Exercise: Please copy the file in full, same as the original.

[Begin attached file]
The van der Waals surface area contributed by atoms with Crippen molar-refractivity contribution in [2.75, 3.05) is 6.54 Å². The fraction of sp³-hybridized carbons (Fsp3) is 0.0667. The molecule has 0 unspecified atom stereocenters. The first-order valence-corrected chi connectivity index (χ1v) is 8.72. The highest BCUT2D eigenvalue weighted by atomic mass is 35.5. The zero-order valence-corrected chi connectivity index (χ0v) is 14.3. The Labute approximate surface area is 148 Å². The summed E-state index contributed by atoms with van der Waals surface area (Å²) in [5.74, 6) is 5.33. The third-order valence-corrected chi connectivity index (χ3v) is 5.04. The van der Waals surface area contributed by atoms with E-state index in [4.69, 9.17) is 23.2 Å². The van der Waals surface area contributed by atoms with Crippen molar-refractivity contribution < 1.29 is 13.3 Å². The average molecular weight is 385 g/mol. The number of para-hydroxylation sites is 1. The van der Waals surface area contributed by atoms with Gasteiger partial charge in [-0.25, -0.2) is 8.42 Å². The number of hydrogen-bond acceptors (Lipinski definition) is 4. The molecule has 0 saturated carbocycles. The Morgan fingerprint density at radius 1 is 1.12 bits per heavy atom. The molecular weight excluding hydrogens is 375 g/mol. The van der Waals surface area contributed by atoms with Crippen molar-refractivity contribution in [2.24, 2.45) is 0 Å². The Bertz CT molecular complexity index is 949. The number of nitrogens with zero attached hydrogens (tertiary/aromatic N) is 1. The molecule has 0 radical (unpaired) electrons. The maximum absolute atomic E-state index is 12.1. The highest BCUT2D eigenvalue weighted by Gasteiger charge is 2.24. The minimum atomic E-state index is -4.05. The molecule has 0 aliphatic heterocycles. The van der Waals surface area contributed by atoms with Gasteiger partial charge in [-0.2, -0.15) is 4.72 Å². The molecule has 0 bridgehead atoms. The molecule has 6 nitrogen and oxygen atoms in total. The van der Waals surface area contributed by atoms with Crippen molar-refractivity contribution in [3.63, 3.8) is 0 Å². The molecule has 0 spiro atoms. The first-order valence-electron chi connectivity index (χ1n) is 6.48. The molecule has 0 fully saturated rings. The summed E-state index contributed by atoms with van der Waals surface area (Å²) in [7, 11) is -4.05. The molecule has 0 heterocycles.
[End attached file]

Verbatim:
The van der Waals surface area contributed by atoms with Crippen molar-refractivity contribution in [2.75, 3.05) is 6.54 Å². The fraction of sp³-hybridized carbons (Fsp3) is 0.0667. The molecule has 0 unspecified atom stereocenters. The first-order valence-corrected chi connectivity index (χ1v) is 8.72. The highest BCUT2D eigenvalue weighted by atomic mass is 35.5. The zero-order valence-corrected chi connectivity index (χ0v) is 14.3. The Labute approximate surface area is 148 Å². The summed E-state index contributed by atoms with van der Waals surface area (Å²) in [5.74, 6) is 5.33. The third-order valence-corrected chi connectivity index (χ3v) is 5.04. The van der Waals surface area contributed by atoms with E-state index in [4.69, 9.17) is 23.2 Å². The van der Waals surface area contributed by atoms with Crippen molar-refractivity contribution < 1.29 is 13.3 Å². The average molecular weight is 385 g/mol. The number of para-hydroxylation sites is 1. The van der Waals surface area contributed by atoms with Gasteiger partial charge in [-0.25, -0.2) is 8.42 Å². The number of hydrogen-bond acceptors (Lipinski definition) is 4. The molecule has 0 saturated carbocycles. The Morgan fingerprint density at radius 1 is 1.12 bits per heavy atom. The molecular weight excluding hydrogens is 375 g/mol. The van der Waals surface area contributed by atoms with Crippen molar-refractivity contribution in [2.24, 2.45) is 0 Å². The Bertz CT molecular complexity index is 949. The number of nitrogens with zero attached hydrogens (tertiary/aromatic N) is 1. The molecule has 0 radical (unpaired) electrons. The maximum absolute atomic E-state index is 12.1. The highest BCUT2D eigenvalue weighted by Gasteiger charge is 2.24. The minimum atomic E-state index is -4.05. The molecule has 0 aliphatic heterocycles. The van der Waals surface area contributed by atoms with Gasteiger partial charge in [-0.2, -0.15) is 4.72 Å². The molecule has 0 bridgehead atoms. The molecule has 6 nitrogen and oxygen atoms in total. The van der Waals surface area contributed by atoms with Crippen molar-refractivity contribution in [3.63, 3.8) is 0 Å². The molecule has 0 spiro atoms. The first-order valence-electron chi connectivity index (χ1n) is 6.48. The molecule has 0 fully saturated rings. The summed E-state index contributed by atoms with van der Waals surface area (Å²) in [7, 11) is -4.05. The molecule has 0 heterocycles.